Customer Acquisition Cost
Customers are great!
Customers are what make businesses run. Regardless if you are a free game, an enterprise software company, or a product on the shelves of Walmart, your customers generate the revenue you use to run your business.
But customers aren’t free. Even Google, one of the most dominant companies of our time and a household brand name, spent $14.4B in 2015 on traffic acquisition costs. The reality is: you have to spend money to acquire customers, and the price you pay for each customer is your Customer Acquisition Cost (CAC).
Your CAC is not just what you spend on advertising! There are many hidden costs that go into customer acquisition, which may include:
- Discounts and promotions
- Publicity costs (including PR)
- Events and conferences
In fact, some of your marketing administrative costs need to be factored into your CAC, especially if you do content marketing. With all of this information, it can be surprisingly difficult to determine your CAC. Still, you need to know your CAC so that you understand if the customer lifetime value (LTV) is more than you pay to acquire the customer. If it’s not then, you are losing money with every customer!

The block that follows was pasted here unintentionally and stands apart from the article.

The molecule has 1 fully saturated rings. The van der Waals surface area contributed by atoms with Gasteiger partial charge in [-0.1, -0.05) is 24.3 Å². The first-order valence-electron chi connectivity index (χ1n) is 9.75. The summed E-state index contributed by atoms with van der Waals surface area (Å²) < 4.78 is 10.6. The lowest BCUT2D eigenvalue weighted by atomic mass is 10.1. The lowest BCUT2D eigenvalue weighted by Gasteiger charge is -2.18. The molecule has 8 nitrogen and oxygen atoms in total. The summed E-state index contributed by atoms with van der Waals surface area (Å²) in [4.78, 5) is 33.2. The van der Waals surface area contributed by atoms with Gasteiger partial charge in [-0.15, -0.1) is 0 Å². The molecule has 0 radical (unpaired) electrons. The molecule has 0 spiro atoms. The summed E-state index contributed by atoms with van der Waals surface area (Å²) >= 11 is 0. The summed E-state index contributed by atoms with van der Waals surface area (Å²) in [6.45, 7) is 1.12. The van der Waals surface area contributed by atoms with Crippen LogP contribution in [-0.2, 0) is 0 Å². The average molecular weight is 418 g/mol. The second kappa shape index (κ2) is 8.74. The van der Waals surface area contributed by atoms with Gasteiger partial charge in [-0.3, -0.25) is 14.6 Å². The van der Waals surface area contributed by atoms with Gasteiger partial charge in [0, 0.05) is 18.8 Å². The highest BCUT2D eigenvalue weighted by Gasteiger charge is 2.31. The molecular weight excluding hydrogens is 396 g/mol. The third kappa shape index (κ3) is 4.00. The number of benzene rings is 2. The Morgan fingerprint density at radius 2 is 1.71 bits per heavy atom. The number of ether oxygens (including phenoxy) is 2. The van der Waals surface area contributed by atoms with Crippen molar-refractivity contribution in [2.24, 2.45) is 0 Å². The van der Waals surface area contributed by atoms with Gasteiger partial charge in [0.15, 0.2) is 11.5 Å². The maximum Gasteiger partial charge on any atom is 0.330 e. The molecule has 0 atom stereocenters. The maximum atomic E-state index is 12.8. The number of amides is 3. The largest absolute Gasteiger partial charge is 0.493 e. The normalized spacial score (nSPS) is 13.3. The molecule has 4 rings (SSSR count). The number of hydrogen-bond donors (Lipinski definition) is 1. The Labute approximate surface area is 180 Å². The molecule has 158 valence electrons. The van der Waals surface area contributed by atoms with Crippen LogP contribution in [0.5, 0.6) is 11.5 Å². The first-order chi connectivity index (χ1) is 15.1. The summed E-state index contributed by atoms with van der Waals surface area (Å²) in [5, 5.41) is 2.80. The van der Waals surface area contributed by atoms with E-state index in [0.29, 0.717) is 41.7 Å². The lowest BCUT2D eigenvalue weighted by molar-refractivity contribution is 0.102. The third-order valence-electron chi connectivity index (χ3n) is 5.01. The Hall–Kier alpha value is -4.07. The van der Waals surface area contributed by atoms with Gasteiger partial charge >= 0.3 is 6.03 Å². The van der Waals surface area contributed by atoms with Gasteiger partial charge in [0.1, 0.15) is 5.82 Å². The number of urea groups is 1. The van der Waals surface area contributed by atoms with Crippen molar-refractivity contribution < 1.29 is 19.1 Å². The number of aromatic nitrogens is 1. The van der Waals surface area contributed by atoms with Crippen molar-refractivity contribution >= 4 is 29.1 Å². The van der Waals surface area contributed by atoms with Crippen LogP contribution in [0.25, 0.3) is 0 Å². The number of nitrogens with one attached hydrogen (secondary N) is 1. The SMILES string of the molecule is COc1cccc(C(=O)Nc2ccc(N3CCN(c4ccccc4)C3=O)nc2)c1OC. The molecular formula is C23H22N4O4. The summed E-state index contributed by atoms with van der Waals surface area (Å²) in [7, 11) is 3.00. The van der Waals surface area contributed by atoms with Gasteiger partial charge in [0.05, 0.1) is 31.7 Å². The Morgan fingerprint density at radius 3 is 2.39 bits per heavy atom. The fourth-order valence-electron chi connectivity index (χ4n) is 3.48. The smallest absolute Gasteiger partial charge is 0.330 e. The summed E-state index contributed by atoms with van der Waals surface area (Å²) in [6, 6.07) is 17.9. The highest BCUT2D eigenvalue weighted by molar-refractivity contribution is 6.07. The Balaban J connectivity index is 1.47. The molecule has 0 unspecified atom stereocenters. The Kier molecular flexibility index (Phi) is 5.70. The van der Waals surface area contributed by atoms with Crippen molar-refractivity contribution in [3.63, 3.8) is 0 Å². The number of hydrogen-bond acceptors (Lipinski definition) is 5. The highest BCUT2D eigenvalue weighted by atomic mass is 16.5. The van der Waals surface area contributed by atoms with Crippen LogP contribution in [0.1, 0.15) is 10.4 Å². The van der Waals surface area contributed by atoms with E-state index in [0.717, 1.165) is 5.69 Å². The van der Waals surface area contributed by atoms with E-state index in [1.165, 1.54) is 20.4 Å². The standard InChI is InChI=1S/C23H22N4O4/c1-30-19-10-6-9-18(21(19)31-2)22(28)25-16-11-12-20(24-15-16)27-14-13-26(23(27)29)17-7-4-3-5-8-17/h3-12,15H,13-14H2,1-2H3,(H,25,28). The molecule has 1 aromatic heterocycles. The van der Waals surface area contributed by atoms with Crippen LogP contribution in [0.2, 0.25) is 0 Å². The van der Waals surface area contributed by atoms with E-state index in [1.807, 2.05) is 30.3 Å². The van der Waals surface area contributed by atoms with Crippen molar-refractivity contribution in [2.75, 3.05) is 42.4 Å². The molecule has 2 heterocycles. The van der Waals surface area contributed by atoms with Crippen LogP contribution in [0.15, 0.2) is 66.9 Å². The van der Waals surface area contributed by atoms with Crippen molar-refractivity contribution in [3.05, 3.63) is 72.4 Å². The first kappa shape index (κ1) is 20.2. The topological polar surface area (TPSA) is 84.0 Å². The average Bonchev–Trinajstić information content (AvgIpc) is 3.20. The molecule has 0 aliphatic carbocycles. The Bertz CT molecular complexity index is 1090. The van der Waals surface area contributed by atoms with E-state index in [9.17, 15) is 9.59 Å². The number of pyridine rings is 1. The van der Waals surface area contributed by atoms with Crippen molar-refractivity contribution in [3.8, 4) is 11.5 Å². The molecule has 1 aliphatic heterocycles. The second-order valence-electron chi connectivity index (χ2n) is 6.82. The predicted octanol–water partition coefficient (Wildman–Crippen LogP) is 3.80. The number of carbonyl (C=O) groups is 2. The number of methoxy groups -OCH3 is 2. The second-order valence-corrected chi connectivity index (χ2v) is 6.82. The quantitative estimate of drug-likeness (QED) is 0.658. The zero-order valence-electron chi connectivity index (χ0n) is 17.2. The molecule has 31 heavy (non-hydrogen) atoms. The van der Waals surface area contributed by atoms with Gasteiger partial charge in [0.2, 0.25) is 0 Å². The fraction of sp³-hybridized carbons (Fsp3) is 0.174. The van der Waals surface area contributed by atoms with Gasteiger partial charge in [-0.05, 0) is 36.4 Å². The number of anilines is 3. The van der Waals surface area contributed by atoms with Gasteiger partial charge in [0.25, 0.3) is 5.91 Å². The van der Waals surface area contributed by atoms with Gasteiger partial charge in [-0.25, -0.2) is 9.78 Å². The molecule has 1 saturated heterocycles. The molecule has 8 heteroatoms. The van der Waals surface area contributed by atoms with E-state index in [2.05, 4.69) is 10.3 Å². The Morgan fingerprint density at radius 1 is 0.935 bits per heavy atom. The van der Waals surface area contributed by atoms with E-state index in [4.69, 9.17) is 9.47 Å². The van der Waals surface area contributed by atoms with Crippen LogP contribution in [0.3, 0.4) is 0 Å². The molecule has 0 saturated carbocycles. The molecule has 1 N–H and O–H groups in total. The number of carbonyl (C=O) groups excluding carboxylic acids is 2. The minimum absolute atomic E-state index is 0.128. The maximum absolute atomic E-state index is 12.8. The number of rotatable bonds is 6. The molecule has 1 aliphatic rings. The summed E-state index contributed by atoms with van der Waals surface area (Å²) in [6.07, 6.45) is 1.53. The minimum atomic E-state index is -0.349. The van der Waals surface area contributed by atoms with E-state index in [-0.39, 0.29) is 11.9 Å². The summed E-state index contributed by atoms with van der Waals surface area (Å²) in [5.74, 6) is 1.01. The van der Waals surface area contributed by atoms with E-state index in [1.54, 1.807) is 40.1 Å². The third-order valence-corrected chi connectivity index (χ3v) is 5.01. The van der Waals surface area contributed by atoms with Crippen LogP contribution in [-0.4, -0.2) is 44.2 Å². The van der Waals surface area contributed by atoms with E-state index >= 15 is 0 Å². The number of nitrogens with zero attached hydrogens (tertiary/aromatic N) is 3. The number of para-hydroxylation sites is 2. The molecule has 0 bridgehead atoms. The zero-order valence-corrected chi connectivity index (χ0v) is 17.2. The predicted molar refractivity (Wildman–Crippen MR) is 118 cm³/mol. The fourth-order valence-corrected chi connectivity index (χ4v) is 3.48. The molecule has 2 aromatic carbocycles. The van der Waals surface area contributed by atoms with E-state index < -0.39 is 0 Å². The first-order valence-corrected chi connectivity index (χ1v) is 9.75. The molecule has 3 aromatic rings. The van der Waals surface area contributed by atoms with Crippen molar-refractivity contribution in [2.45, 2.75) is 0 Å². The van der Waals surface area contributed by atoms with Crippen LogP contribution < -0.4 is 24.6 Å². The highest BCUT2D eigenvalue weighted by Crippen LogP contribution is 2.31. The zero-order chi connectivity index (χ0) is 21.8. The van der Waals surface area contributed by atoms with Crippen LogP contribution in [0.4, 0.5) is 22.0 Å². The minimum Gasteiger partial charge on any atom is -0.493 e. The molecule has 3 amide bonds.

This week we’ll go through the details around CAC and how to calculate it.
- Part 2 – Attribution: How do you know where a customer came from?
- Part 3 – Blending: How do you calculate CAC in a multi-channel marketing world?
- Part 4 – Examples: How do you calculate CAC for different businesses?
- Part 5 – Payback: How long does a customer take to pay back their CAC?
This topic was requested by reader Barret T. (Hi, Barret!). If you have a topic you’d like me to cover, just drop me a line.
Quote of the Day: “We’re all somebody’s prospect; we’re all somebody’s customer.” – Chris Murray